With an audience of millions and a rendition of the same song that saw her thrust into the global spotlight, overnight sensation Susan Boyle recently bid farewell to her five minutes of fame. But not for long.

I don’t know about you, but it feels more like five weeks to me. And frankly, I’m over it. Mind you, I was never really into it. And it’s not the last of her either, with talk of a new multi-million record deal already in the pipeline. Bless.

But whatever your thoughts, Susan Boyle is a social phenomenon hard to ignore. The same might be said for Clare Werbeloff, later dubbed the Kings Cross bogan -“ the 19-year-old Sydneysider who made headlines overnight with her notorious chk chk boom carry-on.

And while they might appear worlds apart, these two personalities seem to share a slice of the same sociological pie -“ a burgeoning fixation with the mundane. An idle fascination with everyday folk when indulged with a fleeting moment in the public arena.

It all started with realty TV -“ from Judge Judy, Big Brother and Idol, it wasn’t long before we were tuning in to our next top model, next best chef or the morbidly obese contestant who could shed the most weight. From renovation rescues to behind the scenes glimpses of the local hospital, airport and police academy – it’s all there. Nothing is sacred.

And it’s the stuff social networking sites like Facebook, MySpace and Twitter thrive on.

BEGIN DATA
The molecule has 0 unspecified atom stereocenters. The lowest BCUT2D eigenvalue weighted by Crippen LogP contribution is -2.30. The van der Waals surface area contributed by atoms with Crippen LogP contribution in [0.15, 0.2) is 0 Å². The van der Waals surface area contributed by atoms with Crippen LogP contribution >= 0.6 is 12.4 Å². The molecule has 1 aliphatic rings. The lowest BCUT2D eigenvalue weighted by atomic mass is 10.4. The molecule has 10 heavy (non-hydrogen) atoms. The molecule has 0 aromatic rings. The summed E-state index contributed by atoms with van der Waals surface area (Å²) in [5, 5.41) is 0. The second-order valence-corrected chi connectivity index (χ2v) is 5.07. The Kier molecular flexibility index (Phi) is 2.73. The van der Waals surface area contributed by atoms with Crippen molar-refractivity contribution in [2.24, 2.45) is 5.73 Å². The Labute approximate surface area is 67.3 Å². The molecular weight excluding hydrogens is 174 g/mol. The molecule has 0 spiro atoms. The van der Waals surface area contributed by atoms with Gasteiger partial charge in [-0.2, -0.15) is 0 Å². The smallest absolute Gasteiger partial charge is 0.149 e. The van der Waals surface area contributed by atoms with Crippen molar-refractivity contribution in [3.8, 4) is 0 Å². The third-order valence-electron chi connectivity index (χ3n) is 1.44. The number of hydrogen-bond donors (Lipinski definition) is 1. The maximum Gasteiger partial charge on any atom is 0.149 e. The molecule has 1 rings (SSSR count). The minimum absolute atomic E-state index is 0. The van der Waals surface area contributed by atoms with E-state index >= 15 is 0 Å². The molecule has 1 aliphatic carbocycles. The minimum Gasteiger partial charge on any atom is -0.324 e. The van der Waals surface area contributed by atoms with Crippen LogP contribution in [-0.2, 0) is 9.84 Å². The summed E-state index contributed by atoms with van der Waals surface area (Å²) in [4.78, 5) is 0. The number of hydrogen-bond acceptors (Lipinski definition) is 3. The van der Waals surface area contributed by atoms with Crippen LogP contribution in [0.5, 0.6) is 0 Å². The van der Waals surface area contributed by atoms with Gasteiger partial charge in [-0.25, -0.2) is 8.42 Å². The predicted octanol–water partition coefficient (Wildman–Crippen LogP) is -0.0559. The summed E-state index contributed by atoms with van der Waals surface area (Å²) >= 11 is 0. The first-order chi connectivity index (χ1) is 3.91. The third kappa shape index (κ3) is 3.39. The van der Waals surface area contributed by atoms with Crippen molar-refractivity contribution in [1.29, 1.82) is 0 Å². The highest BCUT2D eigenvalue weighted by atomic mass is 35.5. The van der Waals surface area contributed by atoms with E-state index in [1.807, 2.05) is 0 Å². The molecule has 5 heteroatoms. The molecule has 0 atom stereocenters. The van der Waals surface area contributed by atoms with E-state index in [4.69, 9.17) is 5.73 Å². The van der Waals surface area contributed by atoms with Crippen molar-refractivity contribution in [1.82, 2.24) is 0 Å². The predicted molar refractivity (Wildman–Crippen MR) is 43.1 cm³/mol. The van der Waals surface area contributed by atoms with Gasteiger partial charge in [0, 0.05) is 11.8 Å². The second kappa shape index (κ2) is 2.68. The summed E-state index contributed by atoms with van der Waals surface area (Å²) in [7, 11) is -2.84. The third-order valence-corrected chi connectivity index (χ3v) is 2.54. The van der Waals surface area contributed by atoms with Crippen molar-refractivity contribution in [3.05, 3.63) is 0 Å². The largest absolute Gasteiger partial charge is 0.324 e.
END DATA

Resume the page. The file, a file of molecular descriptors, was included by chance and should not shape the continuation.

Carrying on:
I should fess-up though – despite the suggestion networking sites are for egocentric teenagers or those with nothing better to do, I do find Facebook strangely engaging, with updates ranging from the absurd to the more absurd. From those random quizzes and YouTube footage, to Facebook junkies who like to keep all and sundry posted every time they fart.

I’ve never really been into MySpace, unless researching someone’s bio. And from what I’ve heard, Twitter really only comes in handy when you’ve run out of things to do on Facebook.

And work mates are a particularly fun bunch, aren’t they? I think I preferred it when David from accounts receivable and Margaret from IT were just that, truth be told. Before the day they popped-up as Davo and Mags -“ beer in hand at the staff Christmas party – in my -˜friends’ list. But much to my vexation, it’s not unusual for me to go to the computer to knock-over some writing and instead find myself lost in -˜status updates’ hours later.

So like it or not, it seems online social networking – much like reality telly – is here to stay. I’m surprised Aldous Huxley didn’t see this coming.

Which brings me back to Susan Boyle and Clare The Bogan. During times of such economic doom and gloom, is it any wonder we’re turning to forums that cater to escapism? Numb utopias, if you will. A place were social skills are no longer a requirement. Somewhere you can be just as fabulous in your tracky-dacks. A place where frumpy old women and attention seeking teenagers are stars.

A brave new world indeed.

– Damien Stephens

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